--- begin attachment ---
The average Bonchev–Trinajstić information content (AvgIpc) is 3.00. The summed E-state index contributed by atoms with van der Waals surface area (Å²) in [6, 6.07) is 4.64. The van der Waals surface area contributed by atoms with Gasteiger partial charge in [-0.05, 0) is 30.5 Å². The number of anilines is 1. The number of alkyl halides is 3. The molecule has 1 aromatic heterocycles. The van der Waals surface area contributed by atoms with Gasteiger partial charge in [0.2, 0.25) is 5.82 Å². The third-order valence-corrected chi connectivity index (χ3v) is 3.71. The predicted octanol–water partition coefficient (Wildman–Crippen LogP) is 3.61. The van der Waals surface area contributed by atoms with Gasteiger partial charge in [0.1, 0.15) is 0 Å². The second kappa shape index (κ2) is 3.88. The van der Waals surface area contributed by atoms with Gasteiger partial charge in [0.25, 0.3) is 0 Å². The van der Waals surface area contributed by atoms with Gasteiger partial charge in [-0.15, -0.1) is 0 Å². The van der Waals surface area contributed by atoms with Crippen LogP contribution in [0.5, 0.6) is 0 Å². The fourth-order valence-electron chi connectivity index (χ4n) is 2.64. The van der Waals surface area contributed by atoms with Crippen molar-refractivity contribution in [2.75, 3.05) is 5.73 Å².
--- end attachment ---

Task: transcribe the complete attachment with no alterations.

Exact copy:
The average Bonchev–Trinajstić information content (AvgIpc) is 3.00. The summed E-state index contributed by atoms with van der Waals surface area (Å²) in [6, 6.07) is 4.64. The van der Waals surface area contributed by atoms with Gasteiger partial charge in [-0.05, 0) is 30.5 Å². The number of anilines is 1. The number of alkyl halides is 3. The molecule has 1 aromatic heterocycles. The van der Waals surface area contributed by atoms with Gasteiger partial charge in [0.2, 0.25) is 5.82 Å². The third-order valence-corrected chi connectivity index (χ3v) is 3.71. The predicted octanol–water partition coefficient (Wildman–Crippen LogP) is 3.61. The van der Waals surface area contributed by atoms with Gasteiger partial charge in [0.1, 0.15) is 0 Å². The second kappa shape index (κ2) is 3.88. The van der Waals surface area contributed by atoms with Gasteiger partial charge in [0.25, 0.3) is 0 Å². The van der Waals surface area contributed by atoms with Gasteiger partial charge in [-0.15, -0.1) is 0 Å². The van der Waals surface area contributed by atoms with Crippen LogP contribution in [0.5, 0.6) is 0 Å². The fourth-order valence-electron chi connectivity index (χ4n) is 2.64. The van der Waals surface area contributed by atoms with Crippen molar-refractivity contribution in [2.75, 3.05) is 5.73 Å².